After the Pennsylvania state legislature legalized online gambling in the state at the end of 2017, and with the Keystone state’s 12 casinos set to launch their online gambling operations in the second half of this year, industry observers say that out of state casino companies have been lobbying hard to impose a set of restrictive online gambling regulations intended to ensure legalized online gambling in the state is a flop.
Four key provisions of the state’s regulations, which proponents assert are intended to be protectionist in nature and in the state’s best interest, look set to both quash competition in the market and squeeze online gambling revenues down to a trickle.
Excessive slots tax
Perhaps the most damaging of the states’ requirements is a 54% tax rate on online slots revenues, a 16% tax on online table games and a 16% tax on poker revenues. When compared to Neighboring New Jersey’s 8% tax on gross gaming revenue and additional 1.25% community investment alternative tax, it’s clear Pennsylvania operators will be at a serious disadvantage when it comes to the bottom line.
Slots revenues account for some 70% of total gaming revenue in New Jersey and are expected to comprise the same share of the market when Pennsylvania casinos launch their online operations. Looking at a 54% tax rate versus 9.25% in New Jersey, it’s easy to see why Pennsylvania operators feel like they are getting a bad deal.
With margins already slim in a highly competitive market, Pennsylvania’s online casino operators will be forced to reduce return to player rates and reduce bonuses and incentives to drive revenue growth, making the market that much less attractive when compared to neighboring states.
Online play banned at land-based casinos
To further complicate the already difficult competitive landscape for online casinos in Pennsylvania, state regulations have also banned online gambling at land-based casinos, a move that opponents say will cut out an essential way to bring in new players and drive online revenue.
The logic is simple, by allowing players to register and start playing online when they step into a land-based casino property, two things happen. First, the casino has made the player abundantly aware of their online casino offer. Second, by incentivizing players to register with the online site while on the property, operators make sure that players are encouraged to use their brand over a competitor.
For example, in nearby New Jersey, the Resorts Atlantic City has gone so far as to set up an iGaming Lounge, with trained staff available to facilitate new player registrations and drive brand loyalty.
“The Resorts iGaming Lounge has acted as an excellent training ground for inexperienced online players and has provided almost 25,000 registrations for the online service,” Ed Andrewes, head of Resorts Atlantic City’s online gaming division told Online Poker Report.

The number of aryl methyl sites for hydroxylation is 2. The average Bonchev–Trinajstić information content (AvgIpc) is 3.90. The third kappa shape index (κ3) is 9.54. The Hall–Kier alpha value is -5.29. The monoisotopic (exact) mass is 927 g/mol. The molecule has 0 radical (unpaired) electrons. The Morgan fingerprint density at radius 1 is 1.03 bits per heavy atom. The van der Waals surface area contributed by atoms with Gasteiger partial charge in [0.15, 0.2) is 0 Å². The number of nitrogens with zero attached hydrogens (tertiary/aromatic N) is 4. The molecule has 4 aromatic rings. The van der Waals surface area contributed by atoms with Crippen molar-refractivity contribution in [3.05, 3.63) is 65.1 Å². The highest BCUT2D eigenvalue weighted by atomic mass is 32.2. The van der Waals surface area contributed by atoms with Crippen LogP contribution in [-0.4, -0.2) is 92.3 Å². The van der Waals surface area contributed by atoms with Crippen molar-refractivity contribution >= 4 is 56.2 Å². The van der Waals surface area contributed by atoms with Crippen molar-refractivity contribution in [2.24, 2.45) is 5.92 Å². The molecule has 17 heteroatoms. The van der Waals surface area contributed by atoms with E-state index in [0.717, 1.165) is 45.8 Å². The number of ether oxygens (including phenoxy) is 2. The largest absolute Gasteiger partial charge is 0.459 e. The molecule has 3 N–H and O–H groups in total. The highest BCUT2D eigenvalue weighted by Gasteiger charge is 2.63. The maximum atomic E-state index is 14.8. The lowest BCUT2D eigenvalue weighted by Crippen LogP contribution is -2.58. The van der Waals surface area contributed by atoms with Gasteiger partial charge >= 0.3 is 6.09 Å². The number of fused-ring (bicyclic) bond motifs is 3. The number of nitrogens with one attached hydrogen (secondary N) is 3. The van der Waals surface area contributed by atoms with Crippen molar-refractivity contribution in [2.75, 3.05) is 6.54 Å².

A third pillar of Pennsylvania’s regulatory environment seen as problematic for the industry is the requirement that all skins, the online casino floor into which player first enters, reside on a sub-domain of the existing brick and mortar license holder.
Opponents of this measure say that such a move will increase operating costs for the license holders, provide consumers with fewer choices, curtail effective marketing spending, curtail competition and ensure the state loses out on additional licensing fees.
According to the Pennsylvania Gaming Control Board, “All interactive gaming skins must, at all times, clearly identify the interactive gaming certificate holder or an entity within the interactive gaming certificate holder’s organizational structure, on the display screen visible to players.
“Interactive gaming operator licensees are not permitted to offer interactive games in this Commonwealth independent from an interactive gaming certificate holder and the interactive gaming certificate holder’s webpage or the webpage of an entity within the interactive gaming certificate holder’s organizational structure,” the regulator said.
Meanwhile, far laxer rules in neighboring New Jersey have shown that multiple skins are definitely the way to go.
Andrewes continued, “The New Jersey market has proved that multiple skins are necessary to create a vibrant and competitive marketplace and to provide an incentive for operators to market their services. The current incumbents may feel that by limiting the skins it saves on marketing expense, but experience from other jurisdictions shows that a lack of marketing initiative and effort does not grow the market at all.”
Without this possibility, Pennsylvania’s online gaming market looks to be off to a rough start.
Seconds not allowed
Finally, Pennsylvania has decided to limit players to a single account per operating platform even if a number of different skins, i.e. casino brands, are operating on the same platform.
In the online gambling market, it’s common for experienced players to have multiple accounts with different skins, i.e. to play on different brands and migrate among them depending on the bonuses on offer or available games. By preventing players from signing up for more than one skin on a single platform, the state’s regulation cuts off an important revenue stream for fledgling online operators.
Taken together, industry experts have pointed out that that state’s allegedly protectionist regulatory environment may well end up shooting the new market in the foot before the race even begins.
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